51. @alicebartlett 1. They never change 2. They live alongside your

    code 3. They’re searchable with Git grep 4. They allow you to document your change at the time that you made it 5. They are hosting independent
  52. @alicebartlett Public Service Announcement: Stop putting all the information about

    a change in GitHub pull requests.
  53. @alicebartlett Public Service Announcement: Stop relying on linking to tickets

    for context.
  54. @alicebartlett PUT IT IN THE COMMIT MESSAGE

  55. @alicebartlett My second reason you should care about writing good

    commits is: it will make you a better software developer
  56. @alicebartlett Firstly, you’ll able to debug things quicker because your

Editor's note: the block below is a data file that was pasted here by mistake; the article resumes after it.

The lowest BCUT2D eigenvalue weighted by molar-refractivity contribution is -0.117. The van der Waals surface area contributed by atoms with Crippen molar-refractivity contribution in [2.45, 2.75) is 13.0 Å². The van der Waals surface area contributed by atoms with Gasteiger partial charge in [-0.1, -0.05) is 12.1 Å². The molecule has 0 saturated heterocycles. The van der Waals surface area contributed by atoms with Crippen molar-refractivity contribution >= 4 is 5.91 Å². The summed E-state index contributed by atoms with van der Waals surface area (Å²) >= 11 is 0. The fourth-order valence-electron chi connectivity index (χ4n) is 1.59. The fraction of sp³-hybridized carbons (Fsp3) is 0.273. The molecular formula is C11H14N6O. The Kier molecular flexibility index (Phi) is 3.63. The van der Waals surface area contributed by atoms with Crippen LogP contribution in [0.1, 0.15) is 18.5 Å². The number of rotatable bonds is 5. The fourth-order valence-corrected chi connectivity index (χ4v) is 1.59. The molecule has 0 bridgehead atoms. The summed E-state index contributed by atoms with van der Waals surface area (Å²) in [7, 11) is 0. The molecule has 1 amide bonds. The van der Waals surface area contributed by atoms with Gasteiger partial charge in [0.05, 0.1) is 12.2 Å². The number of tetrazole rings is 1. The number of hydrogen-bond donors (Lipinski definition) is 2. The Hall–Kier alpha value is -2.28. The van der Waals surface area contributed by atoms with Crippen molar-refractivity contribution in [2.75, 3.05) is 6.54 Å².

project will have a searchable history
  57. @alicebartlett Secondly, in order to write down why you introduced

    a change to a codebase, you have to actually understand why you introduced a change
  58. @alicebartlett Explaining why is an important thing to do as

    an engineer — it forces you to understand things you could otherwise have gotten away with not understanding
  59. @alicebartlett One of the reasons little baby me found writing

    good commits hard was that when I started writing code, a lot of my process was “try things until it works”
  60. @alicebartlett This meant it took me a lot longer to

    gain a deeper understanding of how things work
  61. @alicebartlett Taking the time to figure out why something works

    is a good investment in your future